The Shard at London Bridge Quarter is the tallest building in Western Europe. The 310m high iconic tower has redefined the London skyline and is already an international symbol for London, hosting 8,000 workers, residents and hotel guests a day and 1m public visitors a year.
Delivering a vision of a 'vertical town', swiftly and safely
The Shard is a 1.2m sq ft mixed use ‘vertical town, with ground floor retail, more than 600,000 square feet of office space on 25 floors, three floors of restaurants and bars, a 17-storey hotel, 13 floors of apartments and a triple height viewing gallery as well as a near open-air viewing platform on level 72. It’s crowned with a steel-framed pinnacle clad with shards of glass designed to blend into the sky.
Delivering Europe’s tallest tower rapidly and safely required engineers WSP to work closely with architect Renzo Piano, developer Sellar Property and contractors Mace to develop innovative new construction techniques. And to be achieved on a relatively tiny site of just over 1 acre.
The result is a world class building, constructed safely over just 44 months adjacent to one of London’s major transport hubs, London Bridge Station.
World first top-down construction technique
The Shard’s tapered form is possible due to its innovative three part build. At the building’s heart is a 72-storey concrete core, but as the tower rises, there are three separate structures – a steel-frame building for the first 40 floors, a post-tension concrete frame up to level 72, and then a steel spire to complete the shape to the equivalent of level 95.
The numbers were huge: to excavate the three basement levels, 60,000 tonnes of spoil was removed, the steel frame is made of 15,000 pieces and weighs almost 12,000 tonnes. The glass curtain walling comprises 10,500 glazing units and covers 56,000 square metres.
Top-down construction allowed the first 23 storeys of the concrete core and much of the surrounding tower to be built before the basement had been fully excavated. This technique was a world first and saved four months on the complex programme.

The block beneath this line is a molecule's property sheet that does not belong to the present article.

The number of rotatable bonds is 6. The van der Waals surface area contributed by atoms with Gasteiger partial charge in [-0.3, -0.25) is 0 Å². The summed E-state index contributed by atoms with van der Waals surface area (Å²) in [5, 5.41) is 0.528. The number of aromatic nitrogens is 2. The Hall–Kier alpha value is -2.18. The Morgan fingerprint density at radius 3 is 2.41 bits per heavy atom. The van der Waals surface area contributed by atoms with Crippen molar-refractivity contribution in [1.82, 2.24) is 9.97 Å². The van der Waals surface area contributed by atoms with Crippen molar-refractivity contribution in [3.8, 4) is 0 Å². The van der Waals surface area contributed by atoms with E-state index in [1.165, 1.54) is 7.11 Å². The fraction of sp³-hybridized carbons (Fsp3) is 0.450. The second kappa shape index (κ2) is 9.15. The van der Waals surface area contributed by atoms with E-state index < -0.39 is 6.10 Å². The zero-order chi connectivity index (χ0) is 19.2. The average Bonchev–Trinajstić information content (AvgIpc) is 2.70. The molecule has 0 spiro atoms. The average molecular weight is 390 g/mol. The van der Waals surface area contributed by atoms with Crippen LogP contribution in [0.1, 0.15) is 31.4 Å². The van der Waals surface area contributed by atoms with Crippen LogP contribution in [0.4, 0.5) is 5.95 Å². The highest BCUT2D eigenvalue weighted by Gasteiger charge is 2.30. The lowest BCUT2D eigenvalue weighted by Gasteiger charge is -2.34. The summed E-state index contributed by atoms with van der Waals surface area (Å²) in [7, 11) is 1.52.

Innovative use of materials
The greatest concern for the designers of tall buildings is to control how much they sway in the wind and specifically to minimise lateral acceleration. The use of concrete rather than steel from level 41 to level 69 has provided greater damping at these levels, absorbing the energy of the wind.
The weight of the concrete meant that a tuned mass damper – a weight with very large shock absorbers – from a previous version of the design could be eliminated. This had taken up a whole residentialfloor of the building, which could not be sold. WSP’s solution therefore further enhanced values for the client.
Using concrete also meant that the overall floor depth could be shallower, allowing for an extra two floors within the total height.
WSP was also able to minimise the weight of materials within the structure. The base slab right at the bottom of the basement measures just 3m at its thickest point. By keeping the base slab as thin as possible, it saved excavation and concrete and reduced the carbon dioxide released into the atmosphere.
Prefabrication to minimise the risks of working at height
Assembling the 500-tonne, 66-metre steel spire 300m above ground required a new engineering approach from WSP and contractors Mace. The strategy was to prefabricate and pre-assemble at ground level to ensure no risk was taken by assembly at such an unprecedented height. Preparation for installation included extensive training and detailed lifting plans meaning that the Spire was lifted into place on schedule without any serious incidents and has become an exemplar case study for high buildings.
The team’s commitment to safety ensured the project logged a million RIDDOR-free hours, no mean feat for the highest building ever delivered in the UK.
Regeneration without disruption
The Shard was intended to regenerate and energise South London and the team worked with the client to realise that aspiration at every stage. The development promoted sustainable travel by including only 48 car parking spaces and including a major refurbishment of the adjacent London Bridge station, which handles 55m passengers annually.
Passenger satisfaction scores actually increased by 7% during construction and this is testimony to collaborative teamwork and local stakeholder management.